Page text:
Monday, November 23, 2015

Loaded Words: Gratitude

"What are you grateful for?"
It seems like an innocent and helpful question. Nobody means harm when they ask it - however the question fills me with sadness and maybe a little anger. 

At the very worst time in my life, a time that was so dark and so painful, I am impressed with myself for living through it, I got asked that question a lot. 

I always came up with something: some "tender mercy" that made other people feel better about me or my life. 

The reality for me was, it felt like I was digging through three tons of crap to find a couple of M&M's The digging was awful. It stunk. It was hard work. I had to look so hard for the stupid little tiny pieces of chocolate, but once I'd found the M&M's, was I supposed to eat them? I didn't want them. They didn't make ME feel any better, but people around me sometimes seemed to pretend like these crap-covered chocolate pieces were a ten course meal. I was so blessed and so lucky to find them. 

My life was too painful, and I lacked the ability or the awareness to really express it at the time, but it felt awful. I felt like I was being masked over, asked to hide or disappear. Instead of feeling loved or supported, I felt very very alone.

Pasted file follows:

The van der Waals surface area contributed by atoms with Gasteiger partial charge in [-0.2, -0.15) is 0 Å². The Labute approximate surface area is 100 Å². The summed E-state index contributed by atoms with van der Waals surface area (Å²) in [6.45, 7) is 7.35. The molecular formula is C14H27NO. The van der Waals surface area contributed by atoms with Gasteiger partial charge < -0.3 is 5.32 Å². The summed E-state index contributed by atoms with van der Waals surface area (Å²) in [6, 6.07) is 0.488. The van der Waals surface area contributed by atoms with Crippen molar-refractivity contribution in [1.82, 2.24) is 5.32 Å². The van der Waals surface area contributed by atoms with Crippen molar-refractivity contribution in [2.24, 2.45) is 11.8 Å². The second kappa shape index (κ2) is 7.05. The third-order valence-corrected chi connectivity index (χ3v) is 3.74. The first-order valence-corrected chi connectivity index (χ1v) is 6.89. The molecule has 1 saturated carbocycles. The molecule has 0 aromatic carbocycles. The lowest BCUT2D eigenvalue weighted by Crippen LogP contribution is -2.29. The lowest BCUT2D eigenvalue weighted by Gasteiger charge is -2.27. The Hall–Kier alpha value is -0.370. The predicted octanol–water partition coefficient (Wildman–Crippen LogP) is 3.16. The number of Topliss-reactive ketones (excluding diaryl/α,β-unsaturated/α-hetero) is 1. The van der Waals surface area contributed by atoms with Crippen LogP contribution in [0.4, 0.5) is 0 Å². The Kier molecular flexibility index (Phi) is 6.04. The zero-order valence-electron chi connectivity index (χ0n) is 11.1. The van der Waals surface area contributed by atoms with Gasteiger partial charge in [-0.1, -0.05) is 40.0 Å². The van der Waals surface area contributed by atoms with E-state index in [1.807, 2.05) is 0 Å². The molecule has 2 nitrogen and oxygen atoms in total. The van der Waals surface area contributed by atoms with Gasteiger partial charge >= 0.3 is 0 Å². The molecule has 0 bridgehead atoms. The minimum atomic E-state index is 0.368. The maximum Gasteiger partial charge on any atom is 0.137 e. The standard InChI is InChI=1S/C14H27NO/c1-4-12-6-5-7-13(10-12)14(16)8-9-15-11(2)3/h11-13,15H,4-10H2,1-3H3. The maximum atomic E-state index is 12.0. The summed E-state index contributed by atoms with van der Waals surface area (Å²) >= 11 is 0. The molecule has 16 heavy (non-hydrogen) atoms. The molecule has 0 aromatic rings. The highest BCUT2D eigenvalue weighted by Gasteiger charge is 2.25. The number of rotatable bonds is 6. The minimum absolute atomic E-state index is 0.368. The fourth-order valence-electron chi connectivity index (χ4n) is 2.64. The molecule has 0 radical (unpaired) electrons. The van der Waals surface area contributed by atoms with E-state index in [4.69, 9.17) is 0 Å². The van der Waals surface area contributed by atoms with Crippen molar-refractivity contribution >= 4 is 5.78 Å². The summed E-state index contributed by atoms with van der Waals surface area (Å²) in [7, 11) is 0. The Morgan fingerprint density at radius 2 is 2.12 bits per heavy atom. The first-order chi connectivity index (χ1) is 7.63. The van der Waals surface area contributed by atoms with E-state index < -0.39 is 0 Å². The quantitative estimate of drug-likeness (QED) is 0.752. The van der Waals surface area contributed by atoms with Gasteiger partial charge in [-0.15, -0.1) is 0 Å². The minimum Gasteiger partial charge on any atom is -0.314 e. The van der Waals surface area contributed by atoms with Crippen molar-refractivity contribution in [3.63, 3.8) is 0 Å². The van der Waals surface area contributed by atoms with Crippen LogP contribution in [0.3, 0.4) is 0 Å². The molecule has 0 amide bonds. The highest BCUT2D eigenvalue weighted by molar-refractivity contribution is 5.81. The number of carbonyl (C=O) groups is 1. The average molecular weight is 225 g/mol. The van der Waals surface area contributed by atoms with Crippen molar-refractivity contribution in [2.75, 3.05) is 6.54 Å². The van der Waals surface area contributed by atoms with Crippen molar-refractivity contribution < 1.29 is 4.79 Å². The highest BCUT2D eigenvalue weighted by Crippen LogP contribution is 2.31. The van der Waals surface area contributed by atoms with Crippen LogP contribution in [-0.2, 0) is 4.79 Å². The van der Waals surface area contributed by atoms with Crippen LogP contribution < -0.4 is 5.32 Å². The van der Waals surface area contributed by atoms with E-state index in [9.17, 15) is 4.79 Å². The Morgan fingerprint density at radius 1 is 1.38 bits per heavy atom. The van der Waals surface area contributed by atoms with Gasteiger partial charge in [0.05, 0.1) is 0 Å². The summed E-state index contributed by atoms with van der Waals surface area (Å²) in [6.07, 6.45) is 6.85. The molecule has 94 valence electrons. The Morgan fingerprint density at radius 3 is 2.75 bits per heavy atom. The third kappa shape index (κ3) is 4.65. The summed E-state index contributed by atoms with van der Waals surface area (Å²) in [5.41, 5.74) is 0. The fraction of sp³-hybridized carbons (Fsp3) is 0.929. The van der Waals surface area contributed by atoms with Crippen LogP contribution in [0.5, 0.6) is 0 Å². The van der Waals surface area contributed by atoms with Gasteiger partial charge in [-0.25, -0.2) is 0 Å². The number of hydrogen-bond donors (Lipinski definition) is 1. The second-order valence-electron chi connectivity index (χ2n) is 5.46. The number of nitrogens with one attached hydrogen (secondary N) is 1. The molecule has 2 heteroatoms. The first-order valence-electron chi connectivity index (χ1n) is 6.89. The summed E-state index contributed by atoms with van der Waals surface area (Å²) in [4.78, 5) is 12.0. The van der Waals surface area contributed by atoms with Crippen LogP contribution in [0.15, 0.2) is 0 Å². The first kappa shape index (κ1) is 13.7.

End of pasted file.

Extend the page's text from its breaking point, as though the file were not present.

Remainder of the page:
Todd and I have been talking about ways to bring mindfulness to our meals. He had the idea to list things we are grateful for before we eat. It sounded like a good idea, and I was all for it. And then he asked me what I was grateful for as we sat down to eat dinner, and I just cried. 

It felt like he was asking me to pretend and hide: to disappear and only show him what was acceptable and not what IS. 

In my tears, I could easily recognize my feelings are not based in the present. I have much to be grateful for, and I am very grateful for a lot. Sometimes, I still just need to cry for what was. 

As a survivor of abuse and PTSD, eating disorder, major depression and anxiety, that question did not offer me relief or hope. It offered the people around me relief and hope. It gave them a chance to escape my reality by forcing me to comfort them. I know they meant well, but it really hurt. 

It would have meant so much more for people to ask me about what I wanted to tell them, because most of the time I would have chosen to say sugar-coated sweet "positive" things to protect them. It meant a ton to me when people let me share my pain with them without expecting me to sugar coat it with gratitude s and "tender mercies".

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